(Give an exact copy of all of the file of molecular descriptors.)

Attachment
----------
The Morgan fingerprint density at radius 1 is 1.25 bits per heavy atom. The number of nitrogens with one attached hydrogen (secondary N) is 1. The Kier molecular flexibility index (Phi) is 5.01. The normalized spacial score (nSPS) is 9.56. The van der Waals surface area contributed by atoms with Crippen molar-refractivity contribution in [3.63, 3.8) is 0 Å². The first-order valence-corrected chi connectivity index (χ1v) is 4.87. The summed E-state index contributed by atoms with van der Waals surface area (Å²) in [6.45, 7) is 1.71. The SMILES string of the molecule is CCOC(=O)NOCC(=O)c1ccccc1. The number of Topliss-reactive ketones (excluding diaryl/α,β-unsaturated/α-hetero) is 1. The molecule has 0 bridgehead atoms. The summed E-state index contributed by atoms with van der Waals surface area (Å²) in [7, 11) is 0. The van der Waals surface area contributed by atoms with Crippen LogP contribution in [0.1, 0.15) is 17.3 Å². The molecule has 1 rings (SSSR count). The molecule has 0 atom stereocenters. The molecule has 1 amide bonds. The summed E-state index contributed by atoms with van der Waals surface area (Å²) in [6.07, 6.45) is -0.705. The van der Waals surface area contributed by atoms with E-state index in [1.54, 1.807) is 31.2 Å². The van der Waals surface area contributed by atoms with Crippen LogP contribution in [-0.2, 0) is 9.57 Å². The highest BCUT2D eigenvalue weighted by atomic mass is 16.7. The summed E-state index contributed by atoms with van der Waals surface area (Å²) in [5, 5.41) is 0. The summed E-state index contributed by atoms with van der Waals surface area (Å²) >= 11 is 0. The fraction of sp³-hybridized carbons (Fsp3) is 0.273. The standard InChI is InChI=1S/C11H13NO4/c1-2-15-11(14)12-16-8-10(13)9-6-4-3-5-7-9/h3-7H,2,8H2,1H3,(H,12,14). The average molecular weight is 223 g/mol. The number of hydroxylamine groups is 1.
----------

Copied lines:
The Morgan fingerprint density at radius 1 is 1.25 bits per heavy atom. The number of nitrogens with one attached hydrogen (secondary N) is 1. The Kier molecular flexibility index (Phi) is 5.01. The normalized spacial score (nSPS) is 9.56. The van der Waals surface area contributed by atoms with Crippen molar-refractivity contribution in [3.63, 3.8) is 0 Å². The first-order valence-corrected chi connectivity index (χ1v) is 4.87. The summed E-state index contributed by atoms with van der Waals surface area (Å²) in [6.45, 7) is 1.71. The SMILES string of the molecule is CCOC(=O)NOCC(=O)c1ccccc1. The number of Topliss-reactive ketones (excluding diaryl/α,β-unsaturated/α-hetero) is 1. The molecule has 0 bridgehead atoms. The summed E-state index contributed by atoms with van der Waals surface area (Å²) in [7, 11) is 0. The van der Waals surface area contributed by atoms with Crippen LogP contribution in [0.1, 0.15) is 17.3 Å². The molecule has 1 rings (SSSR count). The molecule has 0 atom stereocenters. The molecule has 1 amide bonds. The summed E-state index contributed by atoms with van der Waals surface area (Å²) in [6.07, 6.45) is -0.705. The van der Waals surface area contributed by atoms with E-state index in [1.54, 1.807) is 31.2 Å². The van der Waals surface area contributed by atoms with Crippen LogP contribution in [-0.2, 0) is 9.57 Å². The highest BCUT2D eigenvalue weighted by atomic mass is 16.7. The summed E-state index contributed by atoms with van der Waals surface area (Å²) in [5, 5.41) is 0. The summed E-state index contributed by atoms with van der Waals surface area (Å²) >= 11 is 0. The fraction of sp³-hybridized carbons (Fsp3) is 0.273. The standard InChI is InChI=1S/C11H13NO4/c1-2-15-11(14)12-16-8-10(13)9-6-4-3-5-7-9/h3-7H,2,8H2,1H3,(H,12,14). The average molecular weight is 223 g/mol. The number of hydroxylamine groups is 1.